downloadThis is an article I wrote and submitted as a guest post on nailbiterstoolkit.com. Enjoy!

You did it! After months of snapping your wrists, moisturizing, filing, and clipping your way through a vice only surpassed in addictive tendency by smoking, it’s done. You have stopped biting your nails! You are so excited you want to show off your beautiful… wait, why do my nails look so brittle?

Brittle, weak nails are a very common problem experienced by a large segment of the population. What people don’t realize is the underlying problem is likely related to an imbalanced diet. Your fingernails are made of keratin, a structural protein also found as a main component in the skin and hair. If you have ever gone to a store that sells supplements, you will often find a product that claims to help ‘Hair, Skin, and Nails’. These products usually contain a blend of numerous amino acids, vitamins and minerals, without which keratin production is compromised.

There are different types of nail abnormalities, all of which can be narrowed down to a list of potential nutrient deficiencies.

  • Dry Nails that peel or break easily can be a deficiency in calcium, vitamin C, D and/or biotin.
  • Weak/Fragile nails (thin and brittle)may need additional protein, B vitamins, zinc or iron.
  • White moon shape at nail base lack of iron and/or zinc.
  • Frequent hang nails increase intake of vitamin C, folic acid, protein.
  • Nails with vertical or horizontal ridges lack of B vitamins or iron.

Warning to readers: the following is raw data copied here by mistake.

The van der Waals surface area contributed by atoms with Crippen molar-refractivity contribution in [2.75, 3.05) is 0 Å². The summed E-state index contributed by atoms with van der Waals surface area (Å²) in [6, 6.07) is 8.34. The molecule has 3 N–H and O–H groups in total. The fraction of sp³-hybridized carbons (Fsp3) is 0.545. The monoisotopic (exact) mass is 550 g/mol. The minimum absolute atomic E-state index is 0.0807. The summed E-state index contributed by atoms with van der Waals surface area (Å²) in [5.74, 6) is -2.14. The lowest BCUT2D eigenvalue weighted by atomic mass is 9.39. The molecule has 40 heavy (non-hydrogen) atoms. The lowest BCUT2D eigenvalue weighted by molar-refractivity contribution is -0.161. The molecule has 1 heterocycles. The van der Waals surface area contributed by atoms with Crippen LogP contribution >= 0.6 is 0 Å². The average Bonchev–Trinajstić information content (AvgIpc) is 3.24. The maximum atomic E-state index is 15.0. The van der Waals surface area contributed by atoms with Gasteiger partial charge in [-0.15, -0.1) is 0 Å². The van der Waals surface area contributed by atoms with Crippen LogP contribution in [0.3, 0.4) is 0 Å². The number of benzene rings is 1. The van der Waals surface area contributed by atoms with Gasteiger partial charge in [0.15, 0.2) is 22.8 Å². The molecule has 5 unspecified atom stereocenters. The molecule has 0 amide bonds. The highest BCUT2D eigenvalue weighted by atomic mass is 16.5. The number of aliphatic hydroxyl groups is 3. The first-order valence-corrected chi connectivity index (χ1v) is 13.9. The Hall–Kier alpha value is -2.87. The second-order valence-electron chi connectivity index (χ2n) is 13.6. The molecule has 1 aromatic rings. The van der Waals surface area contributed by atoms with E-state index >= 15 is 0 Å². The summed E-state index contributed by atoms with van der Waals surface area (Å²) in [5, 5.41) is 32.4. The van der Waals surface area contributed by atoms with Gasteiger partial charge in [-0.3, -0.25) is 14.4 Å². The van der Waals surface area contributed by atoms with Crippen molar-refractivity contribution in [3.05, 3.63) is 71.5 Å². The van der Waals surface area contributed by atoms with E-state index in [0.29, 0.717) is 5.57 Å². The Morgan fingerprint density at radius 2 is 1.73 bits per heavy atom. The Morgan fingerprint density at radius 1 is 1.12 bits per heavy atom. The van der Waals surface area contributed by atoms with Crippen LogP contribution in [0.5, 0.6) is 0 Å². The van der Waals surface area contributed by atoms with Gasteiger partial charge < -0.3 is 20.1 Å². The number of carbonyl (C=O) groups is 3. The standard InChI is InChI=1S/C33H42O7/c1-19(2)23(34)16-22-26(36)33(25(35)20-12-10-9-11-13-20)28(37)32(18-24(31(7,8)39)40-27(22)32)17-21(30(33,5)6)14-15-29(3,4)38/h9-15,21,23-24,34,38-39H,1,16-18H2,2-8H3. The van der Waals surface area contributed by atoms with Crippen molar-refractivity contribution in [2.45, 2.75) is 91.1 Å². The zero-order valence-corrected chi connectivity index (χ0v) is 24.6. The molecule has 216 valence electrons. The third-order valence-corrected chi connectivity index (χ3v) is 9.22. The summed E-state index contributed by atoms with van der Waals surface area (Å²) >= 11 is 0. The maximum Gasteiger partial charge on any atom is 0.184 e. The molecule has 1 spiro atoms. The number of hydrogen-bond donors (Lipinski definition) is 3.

• Vitamin D Deficiency reduces body’s ability to absorb calcium, a necessary mineral involved in many processes in the body. Recent studies are suggesting we need more vitamin D than originally thought. In fact, most people living 200 miles or farther north of the equator have less than ideal serum vitamin D levels. This deficiency can ultimately affect the quantity of calcium present for nail formation.

Balancing out your diet can easily solve all of these problems. Addition of dark green vegetables such as asparagus, spinach, kale, brussel sprouts, and broccoli, can account for most of the vitamin and mineral deficiencies. Replacing processed wheat products with whole grains can also be an easy addition to increase intake of folate and B-vitamins. Finally, increased consumption of High-Biologic Value protein sources ensures your body has enough amino acids to spare for nail production. HBV sources include meats, eggs, dairy, nuts and nut butters, seeds, and legumes.

If the dietary additions above seem major, it may benefit you to purchase either a multivitamin or a Hair, Skin and Nails formula. These items can be taken with 12oz of water before a meal. The only vitamin that may need added is vitamin D. If you do not get consistent exposure to sunlight, a 2,000IU daily supplement can have numerous benefits beyond your nails. The key nutrients to look for in a Hair, Skin and Nails formula are: L-Cysteine, L-Methionine, Calcium, Magnesium, Iron, Zinc, Phosphorus, Biotin, Folic Acid, Thiamin, Riboflavin, Niacin, Pantothenic Acid, and Vitamins A, C, D, and E.

Andrew Wade, RDN, LDN

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